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Set style line

Each terminal has a default set of line and point types, which can be seen by using the command test. set style line defines a set of line types and widths and point types and sizes so that you can refer to them later by an index instead of repeating all the information at each invocation.


     set style line <index> default
     set style line <index> {{linetype  | lt} <line_type> | <colorspec>}
                            {{linecolor | lc} <colorspec>}
                            {{linewidth | lw} <line_width>}
                            {{pointtype | pt} <point_type>}
                            {{pointsize | ps} <point_size>}
     unset style line
     show style line

If default is given all line style parameters are set to their default values.

If the linestyle 5#5index6#6 already exists, only the given parameters are changed while all others are preserved. If not, all undefined values are set to the default values.

The line and point types are taken from the default types for the terminal currently in use. The line width and point size are multipliers for the default width and size (but note that 5#5point_size6#6 here is unaffected by the multiplier given on set pointsize).

The defaults for the line and point types is the index. The defaults for the width and size are both unity.

Linestyles created by this mechanism do not replace the default linetype styles; both may be used. If you want plots to use the defined styles in preference to the default linetypes, please see set style increment (p. [*]).

Not all terminals support the linewidth and pointsize features; if not supported, the option will be ignored.

Terminal-independent colors may be assigned using either linecolor 5#5colorspec6#6 or linetype 5#5colorspec6#6, abbreviated lc or lt. This requires giving a RGB color triple, a known palette color name, a fractional index into the current palette, or a constant value from the current mapping of the palette onto cbrange. See colors (p. [*]), colorspec (p. [*]), set palette (p. [*]), colornames (p. [*]), cbrange (p. [*]).

set style line 5#5n6#6 linetype 5#5lt6#6 will set both a terminal-dependent dot/dash pattern and color. The commandsset style line 5#5n6#6 linecolor 5#5colorspec6#6 or set style line 5#5n6#6 linetype 5#5colorspec6#6 will set a new line color while leaving the existing dot-dash pattern unchanged.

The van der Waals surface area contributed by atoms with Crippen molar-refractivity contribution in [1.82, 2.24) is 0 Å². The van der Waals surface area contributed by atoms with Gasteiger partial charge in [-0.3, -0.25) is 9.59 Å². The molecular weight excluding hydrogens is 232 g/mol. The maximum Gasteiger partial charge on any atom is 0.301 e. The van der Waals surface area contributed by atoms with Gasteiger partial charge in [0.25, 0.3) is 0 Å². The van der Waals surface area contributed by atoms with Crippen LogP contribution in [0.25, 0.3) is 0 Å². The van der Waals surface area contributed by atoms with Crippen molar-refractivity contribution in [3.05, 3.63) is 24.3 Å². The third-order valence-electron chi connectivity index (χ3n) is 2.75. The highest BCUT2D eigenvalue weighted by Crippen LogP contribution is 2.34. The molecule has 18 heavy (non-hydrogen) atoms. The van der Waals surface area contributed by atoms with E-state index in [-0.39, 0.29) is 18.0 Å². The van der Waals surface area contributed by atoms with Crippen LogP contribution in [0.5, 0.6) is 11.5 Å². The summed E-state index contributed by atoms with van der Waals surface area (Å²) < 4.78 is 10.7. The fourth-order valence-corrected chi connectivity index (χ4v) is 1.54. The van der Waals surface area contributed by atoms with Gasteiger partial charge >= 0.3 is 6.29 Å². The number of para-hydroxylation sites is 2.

In 3d mode (splot command), the special keyword palette is allowed as a shorthand for "linetype palette z". The color value corresponds to the z-value (elevation) of the splot, and varies smoothly along a line or surface.

Examples: Suppose that the default lines for indices 1, 2, and 3 are red, green, and blue, respectively, and the default point shapes for the same indices are a square, a cross, and a triangle, respectively. Then

     set style line 1 lt 2 lw 2 pt 3 ps 0.5

defines a new linestyle that is green and twice the default width and a new pointstyle that is a half-sized triangle. The commands

     set style function lines
     plot f(x) lt 3, g(x) ls 1

will create a plot of f(x) using the default blue line and a plot of g(x) using the user-defined wide green line. Similarly the commands

     set style function linespoints
     plot p(x) lt 1 pt 3, q(x) ls 1

will create a plot of p(x) using the default triangles connected by a red line and q(x) using small triangles connected by a green line.

     splot sin(sqrt(x*x+y*y))/sqrt(x*x+y*y) w l pal

creates a surface plot using smooth colors according to palette. Note, that this works only on some terminals. See also set palette (p. [*]), set pm3d (p. [*]).

     set style line 10 linetype 1 linecolor rgb "cyan"

will assign linestyle 10 to be a solid cyan line on any terminal that supports rgb colors.

next up previous contents index
Next: Plotting styles Up: Style Previous: Set style increment   Contents   Index
Ethan Merritt 2007-03-03